Patterned Delivery of Immunoglobulins to Surfaces Using Microfluidic Networks

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Science  02 May 1997:
Vol. 276, Issue 5313, pp. 779-781
DOI: 10.1126/science.276.5313.779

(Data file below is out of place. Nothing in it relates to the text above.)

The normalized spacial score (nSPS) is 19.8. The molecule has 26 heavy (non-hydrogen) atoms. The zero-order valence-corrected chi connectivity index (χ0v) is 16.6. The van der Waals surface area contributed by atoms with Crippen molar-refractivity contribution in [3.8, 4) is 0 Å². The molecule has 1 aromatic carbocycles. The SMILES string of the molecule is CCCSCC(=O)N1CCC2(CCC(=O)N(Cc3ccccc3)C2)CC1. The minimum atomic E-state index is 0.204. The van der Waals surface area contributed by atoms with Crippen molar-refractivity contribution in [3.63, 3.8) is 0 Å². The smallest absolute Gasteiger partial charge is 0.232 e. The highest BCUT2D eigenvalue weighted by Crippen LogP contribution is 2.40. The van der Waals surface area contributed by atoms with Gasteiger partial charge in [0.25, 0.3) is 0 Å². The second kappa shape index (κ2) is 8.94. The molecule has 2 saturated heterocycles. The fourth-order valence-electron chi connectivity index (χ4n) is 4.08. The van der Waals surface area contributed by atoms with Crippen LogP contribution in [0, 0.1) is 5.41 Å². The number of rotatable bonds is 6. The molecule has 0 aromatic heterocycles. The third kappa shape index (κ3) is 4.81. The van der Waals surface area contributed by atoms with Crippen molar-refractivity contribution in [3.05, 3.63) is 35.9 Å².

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Microfluidic networks (μFNs) were used to pattern biomolecules with high resolution on a variety of substrates (gold, glass, or polystyrene). Elastomeric μFNs localized chemical reactions between the biomolecules and the surface, requiring only microliters of reagent to cover square millimeter–sized areas. The networks were designed to ensure stability and filling of the μFN and allowed a homogeneous distribution and robust attachment of material to the substrate along the conduits in the μFN. Immunoglobulins patterned on substrates by means of μFNs remained strictly confined to areas enclosed by the network with submicron resolution and were viable for subsequent use in assays. The approach is simple and general enough to suggest a practical way to incorporate biological material on technological substrates.

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